Today I was responding to a Facebook post regarding same-sex marriage. As usual, I was irenic, I presented the classic natural law arguments against that practice, and since the person to whom I was responding was Christian, I presented the arguments from Holy Scripture and from Catholic tradition. Instead of engaging in a reasonable discussion over an important societal issue, my respondent (who is homosexual) proceeded to say I was demeaning her, that made her feel less than a person, that she despised people like me. In other words, she resorted to an abusive ad hominem attack instead of rationally responding to my arguments.
The homosexual rights movement is one of many ideologies that came out of the 1960s and early 1970s. Feminism is another and womanism still another. All these ideologies shared a Marxist interpretation of reality in which the group advocates represented was the oppressed and society at large was the oppressor. Recently, homosexual advocates have begun labeling those who disagree with their lifestyle “haters.” Now this is a characteristic of an ideology–no matter how much compassion I show for homosexuals who are “advocates” (note that not all homosexuals agree with their “representatives”), I am, by definition, labeled as a “hater.” It does not matter that I do not hate homosexuals–the ideology accepts the following syllogism:
All persons who believe that homosexual activity is morally wrong are haters.
This person holds that homosexual activity is morally wrong.
Therefore, this person is a hater.
Given my respondent’s ideology, she had no other way to respond.
All ideologies are Platonic in the sense that they propose overarching visions of reality and apply them from at top-down perspective. That is, like rationalism in general, they do not look to sense experience for justification. The only justification is in terms of the axioms of their system, which are taken to be self-evident. Thus if one axiom says that “Anyone who believes that homosexuality is morally wrong hates homosexuals,” then that axiom applies by definition to all people in that class and cannot be questioned. As is the case with Plato’s transcendent Forms, Descartes’ Cogito, or Leibniz’s monads, reality is forced into the mold of theory instead of the theory being checked by reality.
Some versions (not all) of feminism function the same way. If, by definition, all classic literary works reflect male dominance, then scholars needing publications for tenure can search through texts for code words and sentences that reflect such male domination. In the case of Marxist ideology concerning the economic system, those who are in the bourgeois are, by definition, exploiting the proletariat. Mr. Obama’s use of class warfare recognizes the power of such a position (even though he has been more of a Chinese-style “state capitalist” than a dogmatic Communist). Envy is a powerful emotion, and if it can be justified by definition, then government should “make the rich pay their fair share” (whatever that might be).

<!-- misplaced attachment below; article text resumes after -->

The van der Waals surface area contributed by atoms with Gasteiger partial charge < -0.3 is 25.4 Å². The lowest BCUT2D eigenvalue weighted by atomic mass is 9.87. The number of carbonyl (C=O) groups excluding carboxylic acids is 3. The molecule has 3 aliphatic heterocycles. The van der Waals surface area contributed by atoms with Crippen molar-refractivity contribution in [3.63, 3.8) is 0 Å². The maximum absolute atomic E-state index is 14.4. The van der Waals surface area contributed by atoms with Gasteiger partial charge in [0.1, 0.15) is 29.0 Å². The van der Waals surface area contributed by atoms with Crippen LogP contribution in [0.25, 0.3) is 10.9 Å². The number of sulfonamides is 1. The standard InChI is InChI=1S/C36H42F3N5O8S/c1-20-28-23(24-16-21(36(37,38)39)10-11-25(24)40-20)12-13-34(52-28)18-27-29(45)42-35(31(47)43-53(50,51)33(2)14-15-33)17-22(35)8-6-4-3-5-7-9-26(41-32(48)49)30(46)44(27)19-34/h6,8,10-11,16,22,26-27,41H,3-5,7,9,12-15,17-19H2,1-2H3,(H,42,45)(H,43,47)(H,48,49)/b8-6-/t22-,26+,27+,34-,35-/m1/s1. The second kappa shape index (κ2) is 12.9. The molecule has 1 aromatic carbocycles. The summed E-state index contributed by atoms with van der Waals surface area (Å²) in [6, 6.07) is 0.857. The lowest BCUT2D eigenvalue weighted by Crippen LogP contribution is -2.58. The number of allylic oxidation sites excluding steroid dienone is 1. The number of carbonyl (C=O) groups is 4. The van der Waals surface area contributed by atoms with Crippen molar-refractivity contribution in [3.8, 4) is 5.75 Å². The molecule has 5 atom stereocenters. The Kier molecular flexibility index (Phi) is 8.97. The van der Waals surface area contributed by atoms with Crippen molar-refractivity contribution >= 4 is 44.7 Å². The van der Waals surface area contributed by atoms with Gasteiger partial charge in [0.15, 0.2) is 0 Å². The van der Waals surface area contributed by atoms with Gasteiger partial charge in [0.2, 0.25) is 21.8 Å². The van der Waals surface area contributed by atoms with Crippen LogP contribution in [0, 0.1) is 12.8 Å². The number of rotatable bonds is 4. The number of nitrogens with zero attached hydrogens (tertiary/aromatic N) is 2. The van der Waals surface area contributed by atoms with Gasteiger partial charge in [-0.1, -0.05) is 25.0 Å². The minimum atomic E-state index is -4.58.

Platonic political philosophy supports a top-down view of government–the same government is best for all people–the rule of philosopher kings (and queens). Such a position is held by Neoconservative and social democratic ideologues who desire to “spread democracy to the entire world.” The geography, history, and culture of a particular state is ignored in a naive attempt to mold the state into the pattern preferred by the Neocons or social democratic hawks.
Ideology has a convenient way of resorting to ad hominem arguments when its basic principles are attacked. After all, if they are self-evident, the person who does not recognize them is, at the very least, ignorant–and possibly reprobate as well. This position cuts the ground from under rational discussion of important societal issues and dangerously divides people into hostile groups. Ideology is, as Nietzsche recognized, a form of the “will to power,” and in a society only filled with ideologues the fundamental ethic becomes “might makes right.” This is a prescription for societal chaos. If people feel forced into a corner because of ideological labeling, and rational discussion is out of the question, what is left but assertion of raw physical force?
Aristotle recognized, in theory at least, that understanding the world requires a bottom-up approach. While all observation is “theory laden,” this does not abrogate the fact that knowledge of reality arises from the senses. Thus, unlike Plato, Aristotle placed forms in things, and held that states should follow the system that best suits their history and culture.
As Alasdair MacIntyre recognized, the only way for communities with different values can rationally discuss issues is by having the person in one community “put himself in the shoes” of someone in another community to understand that community’s values. Once that occurs (and it must be a mutual process), then rational discussion can take place. Agreement may not be reached, but there should remain a feeling of mutual respect.
Russell Kirk famously said that conservatism is not an ideology, meaning that the form that conservatism takes in a particular state will depend on the history and culture of that state. Conserving key societal values is not a matter of imposing them, Platonic-Formlike, from above–most likely one will only come up with one’s own a priori values to apply to everyone. Rather, conservatism should have a deep respect for the way things are in the actual world. There may be need for change, but this is done slowly and with appropriate concern for the history of a people.
God forbid that American society melt into a soup of competing ideologies. The end of the United States as we currently know it (what’s left of it, at least) will most likely result.